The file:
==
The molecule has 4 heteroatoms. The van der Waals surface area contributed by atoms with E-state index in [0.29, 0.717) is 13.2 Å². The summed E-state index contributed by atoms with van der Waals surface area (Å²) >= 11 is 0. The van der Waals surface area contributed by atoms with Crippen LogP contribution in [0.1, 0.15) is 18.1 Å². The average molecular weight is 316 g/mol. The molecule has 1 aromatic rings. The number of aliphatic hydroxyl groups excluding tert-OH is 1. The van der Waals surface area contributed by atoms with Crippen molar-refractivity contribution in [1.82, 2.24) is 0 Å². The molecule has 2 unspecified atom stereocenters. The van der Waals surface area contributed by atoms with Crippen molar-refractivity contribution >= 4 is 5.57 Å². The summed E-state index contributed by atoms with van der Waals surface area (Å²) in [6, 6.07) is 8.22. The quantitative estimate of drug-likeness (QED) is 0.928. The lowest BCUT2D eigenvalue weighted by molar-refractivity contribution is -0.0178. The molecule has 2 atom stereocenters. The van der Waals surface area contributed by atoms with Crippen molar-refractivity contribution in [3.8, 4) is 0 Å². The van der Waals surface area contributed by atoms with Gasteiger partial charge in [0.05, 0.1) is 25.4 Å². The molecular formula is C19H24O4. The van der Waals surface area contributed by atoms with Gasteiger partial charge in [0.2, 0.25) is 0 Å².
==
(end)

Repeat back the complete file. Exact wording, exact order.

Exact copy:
The molecule has 4 heteroatoms. The van der Waals surface area contributed by atoms with E-state index in [0.29, 0.717) is 13.2 Å². The summed E-state index contributed by atoms with van der Waals surface area (Å²) >= 11 is 0. The van der Waals surface area contributed by atoms with Crippen LogP contribution in [0.1, 0.15) is 18.1 Å². The average molecular weight is 316 g/mol. The molecule has 1 aromatic rings. The number of aliphatic hydroxyl groups excluding tert-OH is 1. The van der Waals surface area contributed by atoms with Crippen molar-refractivity contribution in [1.82, 2.24) is 0 Å². The molecule has 2 unspecified atom stereocenters. The van der Waals surface area contributed by atoms with Crippen molar-refractivity contribution >= 4 is 5.57 Å². The summed E-state index contributed by atoms with van der Waals surface area (Å²) in [6, 6.07) is 8.22. The quantitative estimate of drug-likeness (QED) is 0.928. The lowest BCUT2D eigenvalue weighted by molar-refractivity contribution is -0.0178. The molecule has 2 atom stereocenters. The van der Waals surface area contributed by atoms with Crippen molar-refractivity contribution in [3.8, 4) is 0 Å². The van der Waals surface area contributed by atoms with Gasteiger partial charge in [0.05, 0.1) is 25.4 Å². The molecular formula is C19H24O4. The van der Waals surface area contributed by atoms with Gasteiger partial charge in [0.2, 0.25) is 0 Å².